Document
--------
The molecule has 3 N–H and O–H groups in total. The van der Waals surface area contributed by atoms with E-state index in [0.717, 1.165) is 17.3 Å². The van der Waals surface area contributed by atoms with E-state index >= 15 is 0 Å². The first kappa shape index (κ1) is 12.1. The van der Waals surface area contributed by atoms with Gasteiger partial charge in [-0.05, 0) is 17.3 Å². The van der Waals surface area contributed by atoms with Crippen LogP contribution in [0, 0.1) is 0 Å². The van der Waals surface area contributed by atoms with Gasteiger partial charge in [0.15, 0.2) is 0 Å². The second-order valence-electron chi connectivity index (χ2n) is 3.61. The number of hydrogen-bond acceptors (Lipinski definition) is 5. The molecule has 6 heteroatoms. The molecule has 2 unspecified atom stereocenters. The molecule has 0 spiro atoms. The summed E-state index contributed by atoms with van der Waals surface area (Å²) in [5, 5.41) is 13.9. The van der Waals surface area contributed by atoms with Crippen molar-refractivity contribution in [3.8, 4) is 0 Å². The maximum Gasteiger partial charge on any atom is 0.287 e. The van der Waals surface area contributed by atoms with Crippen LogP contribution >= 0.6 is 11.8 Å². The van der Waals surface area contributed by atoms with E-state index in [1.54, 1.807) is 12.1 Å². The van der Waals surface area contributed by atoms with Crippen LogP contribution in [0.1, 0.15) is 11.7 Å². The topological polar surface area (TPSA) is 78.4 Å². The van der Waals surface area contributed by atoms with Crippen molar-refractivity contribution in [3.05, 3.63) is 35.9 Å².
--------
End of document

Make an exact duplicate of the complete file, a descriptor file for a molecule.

The molecule has 3 N–H and O–H groups in total. The van der Waals surface area contributed by atoms with E-state index in [0.717, 1.165) is 17.3 Å². The van der Waals surface area contributed by atoms with E-state index >= 15 is 0 Å². The first kappa shape index (κ1) is 12.1. The van der Waals surface area contributed by atoms with Gasteiger partial charge in [-0.05, 0) is 17.3 Å². The van der Waals surface area contributed by atoms with Crippen LogP contribution in [0, 0.1) is 0 Å². The van der Waals surface area contributed by atoms with Gasteiger partial charge in [0.15, 0.2) is 0 Å². The second-order valence-electron chi connectivity index (χ2n) is 3.61. The number of hydrogen-bond acceptors (Lipinski definition) is 5. The molecule has 6 heteroatoms. The molecule has 2 unspecified atom stereocenters. The molecule has 0 spiro atoms. The summed E-state index contributed by atoms with van der Waals surface area (Å²) in [5, 5.41) is 13.9. The van der Waals surface area contributed by atoms with Crippen molar-refractivity contribution in [3.8, 4) is 0 Å². The maximum Gasteiger partial charge on any atom is 0.287 e. The van der Waals surface area contributed by atoms with Crippen LogP contribution >= 0.6 is 11.8 Å². The van der Waals surface area contributed by atoms with E-state index in [1.54, 1.807) is 12.1 Å². The van der Waals surface area contributed by atoms with Crippen LogP contribution in [0.1, 0.15) is 11.7 Å². The topological polar surface area (TPSA) is 78.4 Å². The van der Waals surface area contributed by atoms with Crippen molar-refractivity contribution in [3.05, 3.63) is 35.9 Å².